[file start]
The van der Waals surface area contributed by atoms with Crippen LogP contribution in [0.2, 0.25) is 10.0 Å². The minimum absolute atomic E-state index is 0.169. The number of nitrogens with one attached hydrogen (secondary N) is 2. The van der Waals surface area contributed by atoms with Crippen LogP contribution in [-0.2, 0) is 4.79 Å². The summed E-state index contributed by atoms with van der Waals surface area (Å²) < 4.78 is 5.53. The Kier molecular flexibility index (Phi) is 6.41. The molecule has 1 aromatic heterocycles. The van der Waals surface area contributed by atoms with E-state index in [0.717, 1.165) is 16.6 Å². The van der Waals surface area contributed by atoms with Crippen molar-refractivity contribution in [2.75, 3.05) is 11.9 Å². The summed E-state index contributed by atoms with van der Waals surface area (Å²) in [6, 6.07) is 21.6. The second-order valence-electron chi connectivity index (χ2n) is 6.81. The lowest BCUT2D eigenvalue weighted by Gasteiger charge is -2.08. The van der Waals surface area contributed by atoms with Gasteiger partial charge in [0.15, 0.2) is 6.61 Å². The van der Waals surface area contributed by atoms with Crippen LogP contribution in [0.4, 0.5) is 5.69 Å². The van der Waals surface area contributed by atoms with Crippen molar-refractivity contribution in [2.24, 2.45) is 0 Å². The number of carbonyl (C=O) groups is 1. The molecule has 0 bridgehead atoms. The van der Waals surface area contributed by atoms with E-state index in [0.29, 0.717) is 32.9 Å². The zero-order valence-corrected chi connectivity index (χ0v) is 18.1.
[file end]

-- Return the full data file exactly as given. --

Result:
The van der Waals surface area contributed by atoms with Crippen LogP contribution in [0.2, 0.25) is 10.0 Å². The minimum absolute atomic E-state index is 0.169. The number of nitrogens with one attached hydrogen (secondary N) is 2. The van der Waals surface area contributed by atoms with Crippen LogP contribution in [-0.2, 0) is 4.79 Å². The summed E-state index contributed by atoms with van der Waals surface area (Å²) < 4.78 is 5.53. The Kier molecular flexibility index (Phi) is 6.41. The molecule has 1 aromatic heterocycles. The van der Waals surface area contributed by atoms with E-state index in [0.717, 1.165) is 16.6 Å². The van der Waals surface area contributed by atoms with Crippen molar-refractivity contribution in [2.75, 3.05) is 11.9 Å². The summed E-state index contributed by atoms with van der Waals surface area (Å²) in [6, 6.07) is 21.6. The second-order valence-electron chi connectivity index (χ2n) is 6.81. The lowest BCUT2D eigenvalue weighted by Gasteiger charge is -2.08. The van der Waals surface area contributed by atoms with Gasteiger partial charge in [0.15, 0.2) is 6.61 Å². The van der Waals surface area contributed by atoms with Crippen LogP contribution in [0.4, 0.5) is 5.69 Å². The van der Waals surface area contributed by atoms with Crippen molar-refractivity contribution in [2.24, 2.45) is 0 Å². The number of carbonyl (C=O) groups is 1. The molecule has 0 bridgehead atoms. The van der Waals surface area contributed by atoms with E-state index in [0.29, 0.717) is 32.9 Å². The zero-order valence-corrected chi connectivity index (χ0v) is 18.1.